22.

A. S. Golub and R. N. Pittman, “PO2 measurements in the microcirculation using phosphorescence quenching microscopy at high magnification,” Am. J. Physiol. Heart Circ. Physiol. 294(6), 2905–2916 ( 2008). [CrossRef]

23.

A. S. Golub, M. C. Barker, and R. N. Pittman, “Microvascular oxygen tension in the rat mesentery,” Am. J. Physiol. Heart Circ. Physiol. 294(1), H21–H28 ( 2007). [CrossRef] [PubMed]

24.

O. S. Finikova, A. Y. Lebedev, A. Aprelev, T. Troxler, F. Gao, C. Garnacho, S. Muro, R. M. Hochstrasser, and S. A. Vinogradov, “Oxygen Microscopy by Two-Photon-Excited Phosphorescence,” ChemPhysChem 9(12), 1673–1679 ( 2008). [CrossRef] [PubMed]

25.

A. D. Estrada, A. Ponticorvo, T. N. Ford, and A. K. Dunn, “Microvascular oxygen quantification using two-photon microscopy,” Opt. Lett. 33(10), 1038–1040 ( 2008). [CrossRef] [PubMed]

26.

E. M. C. Hillman, A. Devor, M. B. Bouchard, A. K. Dunn, G. W. Krauss, J. Skoch, B. J. Bacskai, A. M. Dale, and D. A. Boas, “Depth-resolved optical imaging and microscopy of vascular compartment dynamics during somatosensory stimulation,” Neuroimage 35(1), 89–104 ( 2007). [CrossRef] [PubMed]

27.

S. Sakadžić, S. Yuan, E. Dilekoz, S. Ruvinskaya, S. A. Vinogradov, C. Ayata, and D. A. Boas, “Simultaneous imaging of cerebral partial pressure of oxygen and blood flow during functional activation and cortical spreading depression,” Appl. Opt. 48(10), D169–D177 ( 2009). [CrossRef] [PubMed]

28.

E. P. Vovenko, “Distribution of oxygen tension on the surface of arterioles, capillaries, and venules of brain cortex and in tissue in normoxia: an experimental study on rats,” Pfluegers Arch. Eur. J. Physiol. 437(4), 617–623 ( 1999). [CrossRef]

29.

K. Masamoto, T. Kurachi, N. Takizawa, H. Kobayashi, and K. Tanishita, “Successive depth variations in microvascular distribution of rat somatosensory cortex,” Brain Res. 995(1), 66–75 ( 2004). [CrossRef]

30.

R. V. Harrison, N. Harel, J. Panesar, and R. J. Mount, “Blood Capillary Distribution Correlates with Hemodynamic-based Functional Imaging in Cerebral Cortex,” Cereb. Cortex (Cary) 12(3), 225–233 ( 2002). [CrossRef]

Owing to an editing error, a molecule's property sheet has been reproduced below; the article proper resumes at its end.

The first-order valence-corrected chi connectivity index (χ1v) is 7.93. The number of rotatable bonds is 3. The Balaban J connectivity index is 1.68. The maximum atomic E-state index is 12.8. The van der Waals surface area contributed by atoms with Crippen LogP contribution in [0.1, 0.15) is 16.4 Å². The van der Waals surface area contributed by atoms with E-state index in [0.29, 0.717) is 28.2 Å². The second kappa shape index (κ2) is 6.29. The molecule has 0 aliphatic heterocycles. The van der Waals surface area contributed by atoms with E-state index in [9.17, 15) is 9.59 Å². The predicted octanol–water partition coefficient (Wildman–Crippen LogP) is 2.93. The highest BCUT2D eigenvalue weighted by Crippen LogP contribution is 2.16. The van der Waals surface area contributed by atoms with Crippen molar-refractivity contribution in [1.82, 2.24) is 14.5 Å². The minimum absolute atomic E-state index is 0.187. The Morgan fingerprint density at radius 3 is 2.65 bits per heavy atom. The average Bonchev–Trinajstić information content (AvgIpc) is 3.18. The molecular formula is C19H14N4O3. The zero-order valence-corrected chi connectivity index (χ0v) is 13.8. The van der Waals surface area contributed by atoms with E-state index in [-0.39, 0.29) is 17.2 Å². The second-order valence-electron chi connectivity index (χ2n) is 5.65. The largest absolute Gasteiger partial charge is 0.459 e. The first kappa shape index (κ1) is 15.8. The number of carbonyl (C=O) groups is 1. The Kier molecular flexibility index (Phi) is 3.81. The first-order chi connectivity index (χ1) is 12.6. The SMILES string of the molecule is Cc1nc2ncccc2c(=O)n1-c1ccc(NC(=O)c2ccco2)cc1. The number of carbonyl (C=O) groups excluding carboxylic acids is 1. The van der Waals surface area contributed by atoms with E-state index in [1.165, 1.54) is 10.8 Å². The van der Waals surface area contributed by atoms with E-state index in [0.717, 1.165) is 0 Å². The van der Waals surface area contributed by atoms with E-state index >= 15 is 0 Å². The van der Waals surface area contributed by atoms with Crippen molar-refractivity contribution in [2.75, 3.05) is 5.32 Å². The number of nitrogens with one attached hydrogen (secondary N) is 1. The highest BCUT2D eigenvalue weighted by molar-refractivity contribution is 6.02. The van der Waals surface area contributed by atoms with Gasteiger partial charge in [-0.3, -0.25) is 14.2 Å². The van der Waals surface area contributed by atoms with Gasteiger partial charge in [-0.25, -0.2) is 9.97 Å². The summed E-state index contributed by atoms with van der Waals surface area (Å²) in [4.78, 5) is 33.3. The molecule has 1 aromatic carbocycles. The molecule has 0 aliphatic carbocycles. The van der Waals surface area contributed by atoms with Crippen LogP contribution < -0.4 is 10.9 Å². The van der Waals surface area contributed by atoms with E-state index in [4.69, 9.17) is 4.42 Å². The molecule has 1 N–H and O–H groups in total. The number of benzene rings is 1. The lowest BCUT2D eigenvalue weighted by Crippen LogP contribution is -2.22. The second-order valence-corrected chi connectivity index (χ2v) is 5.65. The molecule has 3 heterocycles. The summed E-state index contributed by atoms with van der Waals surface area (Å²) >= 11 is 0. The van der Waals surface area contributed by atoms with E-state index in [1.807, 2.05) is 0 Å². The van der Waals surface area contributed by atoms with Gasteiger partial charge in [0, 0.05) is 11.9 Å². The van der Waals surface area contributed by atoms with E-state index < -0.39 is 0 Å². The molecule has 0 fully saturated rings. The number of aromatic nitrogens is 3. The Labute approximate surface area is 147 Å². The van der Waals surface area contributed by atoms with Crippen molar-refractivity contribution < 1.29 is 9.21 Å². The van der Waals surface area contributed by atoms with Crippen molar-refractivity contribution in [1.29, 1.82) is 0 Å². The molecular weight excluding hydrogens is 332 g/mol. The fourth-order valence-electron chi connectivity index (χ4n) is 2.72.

31.

S. A. Vinogradov, L.-W. Lo, W. T. Jenkins, S. M. Evans, C. Koch, and D. F. Wilson, “Noninvasive Imaging of the Distribution in Oxygen in Tissue In Vivo Using Near-Infrared Phosphors,” Biophys. J. 70(4), 1609–1617 ( 1996). [CrossRef] [PubMed]

32.

F. Reina-De La Torre, A. Rodriguez-Baeza, and J. Sahuquillo-Barris, “Morphological Characteristics and Distribution Pattern of the Arterial Vessels in Human Cerebral Cortex: A Scanning Electron Microscope Study,” Anat. Rec. 251(1), 87–96 ( 1998). [CrossRef] [PubMed]

OCIS Codes
(170.1470) Medical optics and biotechnology : Blood or tissue constituent monitoring
(170.3650) Medical optics and biotechnology : Lifetime-based sensing
(180.1790) Microscopy : Confocal microscopy

ToC Category:
Medical Optics and Biotechnology

History
Original Manuscript: September 4, 2009
Revised Manuscript: October 18, 2009
Manuscript Accepted: October 22, 2009
Published: November 23, 2009

Virtual Issues
Vol. 5, Iss. 1 Virtual Journal for Biomedical Optics

Citation
Mohammad A. Yaseen, Vivek J. Srinivasan, Sava Sakadžić, Weicheng Wu, Svetlana Ruvinskaya, Sergei A. Vinogradov, and David A. Boas, "Optical monitoring of oxygen tension in cortical microvessels with confocal microscopy," Opt. Express 17, 22341-22350 (2009)
http://www.opticsinfobase.org/vjbo/abstract.cfm?URI=oe-17-25-22341


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References